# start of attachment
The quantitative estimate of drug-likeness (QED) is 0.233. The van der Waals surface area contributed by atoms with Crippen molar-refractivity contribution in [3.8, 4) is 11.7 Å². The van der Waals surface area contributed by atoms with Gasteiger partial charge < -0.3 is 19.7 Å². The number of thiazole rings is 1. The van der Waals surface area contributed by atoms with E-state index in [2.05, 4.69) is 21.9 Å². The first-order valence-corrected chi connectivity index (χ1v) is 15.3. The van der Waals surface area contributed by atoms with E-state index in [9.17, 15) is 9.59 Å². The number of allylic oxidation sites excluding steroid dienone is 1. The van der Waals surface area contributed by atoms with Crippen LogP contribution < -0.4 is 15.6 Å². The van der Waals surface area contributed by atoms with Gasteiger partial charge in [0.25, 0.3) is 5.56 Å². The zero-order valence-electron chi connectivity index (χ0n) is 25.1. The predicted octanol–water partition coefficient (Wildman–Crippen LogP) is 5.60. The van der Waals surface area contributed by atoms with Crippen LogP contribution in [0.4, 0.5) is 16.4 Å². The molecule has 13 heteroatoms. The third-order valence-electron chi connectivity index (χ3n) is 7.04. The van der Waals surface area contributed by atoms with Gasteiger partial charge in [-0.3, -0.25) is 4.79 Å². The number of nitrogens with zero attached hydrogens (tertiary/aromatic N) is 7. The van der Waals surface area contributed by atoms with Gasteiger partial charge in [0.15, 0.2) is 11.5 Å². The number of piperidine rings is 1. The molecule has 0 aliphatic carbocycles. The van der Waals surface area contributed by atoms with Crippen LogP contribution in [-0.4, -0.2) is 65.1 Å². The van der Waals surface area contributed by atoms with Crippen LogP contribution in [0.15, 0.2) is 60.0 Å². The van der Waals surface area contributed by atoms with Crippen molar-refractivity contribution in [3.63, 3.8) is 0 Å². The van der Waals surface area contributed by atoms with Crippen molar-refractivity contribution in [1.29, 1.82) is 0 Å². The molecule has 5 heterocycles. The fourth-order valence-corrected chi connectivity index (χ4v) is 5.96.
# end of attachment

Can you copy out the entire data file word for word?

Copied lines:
The quantitative estimate of drug-likeness (QED) is 0.233. The van der Waals surface area contributed by atoms with Crippen molar-refractivity contribution in [3.8, 4) is 11.7 Å². The van der Waals surface area contributed by atoms with Gasteiger partial charge < -0.3 is 19.7 Å². The number of thiazole rings is 1. The van der Waals surface area contributed by atoms with E-state index in [2.05, 4.69) is 21.9 Å². The first-order valence-corrected chi connectivity index (χ1v) is 15.3. The van der Waals surface area contributed by atoms with E-state index in [9.17, 15) is 9.59 Å². The number of allylic oxidation sites excluding steroid dienone is 1. The van der Waals surface area contributed by atoms with Crippen LogP contribution < -0.4 is 15.6 Å². The van der Waals surface area contributed by atoms with Gasteiger partial charge in [0.25, 0.3) is 5.56 Å². The zero-order valence-electron chi connectivity index (χ0n) is 25.1. The predicted octanol–water partition coefficient (Wildman–Crippen LogP) is 5.60. The van der Waals surface area contributed by atoms with Crippen LogP contribution in [0.4, 0.5) is 16.4 Å². The molecule has 13 heteroatoms. The third-order valence-electron chi connectivity index (χ3n) is 7.04. The van der Waals surface area contributed by atoms with Gasteiger partial charge in [-0.3, -0.25) is 4.79 Å². The number of nitrogens with zero attached hydrogens (tertiary/aromatic N) is 7. The van der Waals surface area contributed by atoms with Gasteiger partial charge in [0.15, 0.2) is 11.5 Å². The number of piperidine rings is 1. The molecule has 0 aliphatic carbocycles. The van der Waals surface area contributed by atoms with Crippen LogP contribution in [-0.4, -0.2) is 65.1 Å². The van der Waals surface area contributed by atoms with Crippen LogP contribution in [0.15, 0.2) is 60.0 Å². The van der Waals surface area contributed by atoms with Crippen molar-refractivity contribution in [3.63, 3.8) is 0 Å². The van der Waals surface area contributed by atoms with Crippen molar-refractivity contribution in [1.29, 1.82) is 0 Å². The molecule has 5 heterocycles. The fourth-order valence-corrected chi connectivity index (χ4v) is 5.96.